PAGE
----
North Sea oil rigs threatened with shut down unless they start running on green energy | UK | News

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North Sea oil rigs could be forced to shut down unless they commit to running on , regulators have warned. The North Sea Transition Authority’s new blueprint, published today (March 27), highlights “the need for action across the board on production “.

And while it insisted it was committed to working with oil and gas developers, failure to comply with stringent NSTA recommemdations may result in applications to continue operating in the sea being blocked.

Despite falls in recent years, the production of oil and gas in the UK contributes around three percent of the UK’s total , before taking into account the emissions produced when that oil and gas is burned.

This results in part from the energy which oil rigs and other operations use to transport staff and equipment, pump up oil and much else beside.

However, it also stems from practices such as venting or flaring – the process of either releasing unwanted gas into the atmosphere, or burning it on site without utilising the energy that it could produce.

Part of the mission would be to reduce venting and flaring, the latter is particularly harmful because it releases methane into the atmosphere, which is a more potent greenhouse gas than carbon dioxide.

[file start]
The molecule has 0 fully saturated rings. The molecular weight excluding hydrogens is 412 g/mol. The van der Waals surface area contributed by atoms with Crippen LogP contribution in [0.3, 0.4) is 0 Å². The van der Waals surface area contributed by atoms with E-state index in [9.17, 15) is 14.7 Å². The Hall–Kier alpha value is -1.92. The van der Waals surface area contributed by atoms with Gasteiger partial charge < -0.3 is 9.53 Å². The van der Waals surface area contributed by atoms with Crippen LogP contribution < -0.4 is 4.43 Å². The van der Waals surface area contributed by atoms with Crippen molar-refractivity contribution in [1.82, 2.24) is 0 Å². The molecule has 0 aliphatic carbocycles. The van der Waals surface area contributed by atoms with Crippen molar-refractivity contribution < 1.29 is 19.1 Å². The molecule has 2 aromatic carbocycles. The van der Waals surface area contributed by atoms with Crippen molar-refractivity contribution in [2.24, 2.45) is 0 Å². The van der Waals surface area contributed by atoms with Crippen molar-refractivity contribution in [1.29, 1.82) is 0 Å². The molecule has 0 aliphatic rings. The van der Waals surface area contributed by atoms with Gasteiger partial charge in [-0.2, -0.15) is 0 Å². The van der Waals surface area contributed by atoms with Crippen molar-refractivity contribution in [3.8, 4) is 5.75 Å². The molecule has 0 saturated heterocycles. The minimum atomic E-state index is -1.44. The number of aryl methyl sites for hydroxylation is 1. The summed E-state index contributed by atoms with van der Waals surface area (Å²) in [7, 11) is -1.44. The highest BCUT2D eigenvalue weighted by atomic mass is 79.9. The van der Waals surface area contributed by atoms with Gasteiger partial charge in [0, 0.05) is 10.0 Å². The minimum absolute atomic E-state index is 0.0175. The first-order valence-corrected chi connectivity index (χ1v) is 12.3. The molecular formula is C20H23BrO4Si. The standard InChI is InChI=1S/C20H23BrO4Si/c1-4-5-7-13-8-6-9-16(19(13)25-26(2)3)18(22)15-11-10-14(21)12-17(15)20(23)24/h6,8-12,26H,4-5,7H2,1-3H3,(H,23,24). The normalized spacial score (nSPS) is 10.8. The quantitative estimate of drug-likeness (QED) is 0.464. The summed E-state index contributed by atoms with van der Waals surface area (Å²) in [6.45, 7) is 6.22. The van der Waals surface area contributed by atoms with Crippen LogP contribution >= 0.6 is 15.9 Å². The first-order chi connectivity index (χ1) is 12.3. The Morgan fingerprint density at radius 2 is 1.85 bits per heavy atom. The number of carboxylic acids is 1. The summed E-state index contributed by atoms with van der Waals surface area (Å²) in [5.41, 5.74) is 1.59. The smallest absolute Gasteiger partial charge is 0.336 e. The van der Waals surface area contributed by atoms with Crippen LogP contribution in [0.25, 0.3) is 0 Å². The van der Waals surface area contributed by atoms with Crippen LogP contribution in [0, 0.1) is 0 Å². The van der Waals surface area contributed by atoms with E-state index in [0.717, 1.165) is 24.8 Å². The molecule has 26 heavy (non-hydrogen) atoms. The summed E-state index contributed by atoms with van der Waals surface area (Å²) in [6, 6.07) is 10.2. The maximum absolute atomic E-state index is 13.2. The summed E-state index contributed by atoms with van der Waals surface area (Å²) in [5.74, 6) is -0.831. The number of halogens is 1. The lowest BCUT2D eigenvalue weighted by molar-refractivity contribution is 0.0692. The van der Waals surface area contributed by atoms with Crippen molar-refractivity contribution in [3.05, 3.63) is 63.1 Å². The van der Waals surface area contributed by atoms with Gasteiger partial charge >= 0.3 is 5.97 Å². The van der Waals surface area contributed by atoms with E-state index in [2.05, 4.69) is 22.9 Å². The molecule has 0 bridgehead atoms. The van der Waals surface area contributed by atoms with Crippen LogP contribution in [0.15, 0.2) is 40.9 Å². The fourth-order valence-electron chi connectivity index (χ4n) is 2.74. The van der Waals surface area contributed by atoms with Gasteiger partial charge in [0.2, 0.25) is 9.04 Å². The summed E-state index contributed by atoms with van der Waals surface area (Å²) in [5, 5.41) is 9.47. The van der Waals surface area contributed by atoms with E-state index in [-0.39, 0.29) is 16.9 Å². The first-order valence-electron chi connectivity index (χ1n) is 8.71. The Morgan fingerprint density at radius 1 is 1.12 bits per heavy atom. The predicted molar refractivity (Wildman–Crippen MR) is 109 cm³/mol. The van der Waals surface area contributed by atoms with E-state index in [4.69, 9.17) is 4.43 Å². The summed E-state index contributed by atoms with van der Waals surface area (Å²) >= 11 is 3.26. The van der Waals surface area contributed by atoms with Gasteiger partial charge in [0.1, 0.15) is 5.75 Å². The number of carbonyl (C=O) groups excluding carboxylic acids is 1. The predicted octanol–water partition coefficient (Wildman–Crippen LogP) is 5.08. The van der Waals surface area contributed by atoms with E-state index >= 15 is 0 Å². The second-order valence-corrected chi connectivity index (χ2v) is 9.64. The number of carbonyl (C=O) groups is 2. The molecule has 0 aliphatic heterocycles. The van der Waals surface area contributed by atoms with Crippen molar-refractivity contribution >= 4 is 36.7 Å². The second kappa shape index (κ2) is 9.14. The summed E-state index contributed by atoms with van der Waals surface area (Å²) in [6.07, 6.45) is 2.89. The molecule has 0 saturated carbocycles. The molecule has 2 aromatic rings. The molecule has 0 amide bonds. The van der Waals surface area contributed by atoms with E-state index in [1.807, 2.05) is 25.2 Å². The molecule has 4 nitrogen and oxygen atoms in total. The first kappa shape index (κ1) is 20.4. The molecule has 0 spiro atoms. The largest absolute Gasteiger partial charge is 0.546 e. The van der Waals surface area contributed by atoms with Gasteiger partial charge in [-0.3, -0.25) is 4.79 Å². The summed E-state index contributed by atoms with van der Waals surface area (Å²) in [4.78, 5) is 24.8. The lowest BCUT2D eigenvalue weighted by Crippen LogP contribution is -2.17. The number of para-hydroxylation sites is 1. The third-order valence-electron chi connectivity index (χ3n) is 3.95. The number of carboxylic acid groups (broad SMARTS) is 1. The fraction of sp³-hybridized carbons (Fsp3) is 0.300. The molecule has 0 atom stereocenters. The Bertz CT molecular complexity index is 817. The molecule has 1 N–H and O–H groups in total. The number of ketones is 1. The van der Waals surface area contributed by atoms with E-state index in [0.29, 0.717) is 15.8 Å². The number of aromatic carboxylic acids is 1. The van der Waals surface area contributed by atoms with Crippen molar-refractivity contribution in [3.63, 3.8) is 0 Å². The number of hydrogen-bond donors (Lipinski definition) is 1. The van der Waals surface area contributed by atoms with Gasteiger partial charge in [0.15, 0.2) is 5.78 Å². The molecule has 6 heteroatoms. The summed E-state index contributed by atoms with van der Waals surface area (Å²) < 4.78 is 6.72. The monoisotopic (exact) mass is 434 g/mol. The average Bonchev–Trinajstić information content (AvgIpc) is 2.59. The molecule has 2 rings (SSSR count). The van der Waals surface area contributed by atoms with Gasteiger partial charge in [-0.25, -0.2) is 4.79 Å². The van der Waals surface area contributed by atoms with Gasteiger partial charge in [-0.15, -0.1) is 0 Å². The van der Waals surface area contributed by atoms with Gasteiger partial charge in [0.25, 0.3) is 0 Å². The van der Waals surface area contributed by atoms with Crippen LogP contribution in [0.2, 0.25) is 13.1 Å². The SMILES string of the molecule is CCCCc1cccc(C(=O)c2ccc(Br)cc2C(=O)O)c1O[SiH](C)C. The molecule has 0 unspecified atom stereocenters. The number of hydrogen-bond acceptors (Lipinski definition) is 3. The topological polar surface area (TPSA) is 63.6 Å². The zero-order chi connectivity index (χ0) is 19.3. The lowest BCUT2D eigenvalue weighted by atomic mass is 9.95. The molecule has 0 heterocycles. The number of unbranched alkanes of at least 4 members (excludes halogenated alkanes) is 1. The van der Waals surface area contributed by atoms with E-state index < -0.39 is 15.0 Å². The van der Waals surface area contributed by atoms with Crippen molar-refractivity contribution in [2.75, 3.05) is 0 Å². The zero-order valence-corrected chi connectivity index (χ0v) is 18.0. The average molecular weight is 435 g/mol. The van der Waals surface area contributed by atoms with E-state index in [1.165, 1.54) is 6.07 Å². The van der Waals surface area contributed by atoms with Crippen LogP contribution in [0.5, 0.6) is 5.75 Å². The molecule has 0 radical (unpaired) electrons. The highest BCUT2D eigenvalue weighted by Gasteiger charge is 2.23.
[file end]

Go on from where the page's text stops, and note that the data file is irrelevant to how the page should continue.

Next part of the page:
However, another way of decarbonising production is to start running oil rigs and other parts of the sector on green electricity.

This could, in the best case, save roughly one to two million tonnes of carbon in 2030 alone. That is the same as taking around one million cars off the road. By 2050, electrification could have saved a total of 22 million tonnes.

The NSTA warned companies that it might withhold its approval from projects if they are not electrified where it thinks they should be.

A spokesman explained: “The plan places electrification and low carbon power at the heart of emissions reduction and makes it clear that where the NSTA considers electrification reasonable, but it has not been done, there should be no expectation that the NSTA will approve field development plans and similar decisions that give access to future hydrocarbon resources on that asset.”

The authority pledged to would “apply the plan in a reasonable manner” and would avoid any unintended consequences.

NSTA chief executive Stuart Payne said: “Energy production, reducing emissions and accelerating the energy transition are at the heart of everything we do.

“The plan strikes the right balance in supporting industry in its work producing the oil and gas which we need and will continue to need in the coming decades, while at the same time playing its role in reducing greenhouse gas emissions.

“The plan will help to secure the crucial part the North Sea will play in meeting the UK’s energy needs and provide reassurance that the industry can and does place a very high value in cleaning up production and cutting emissions.”

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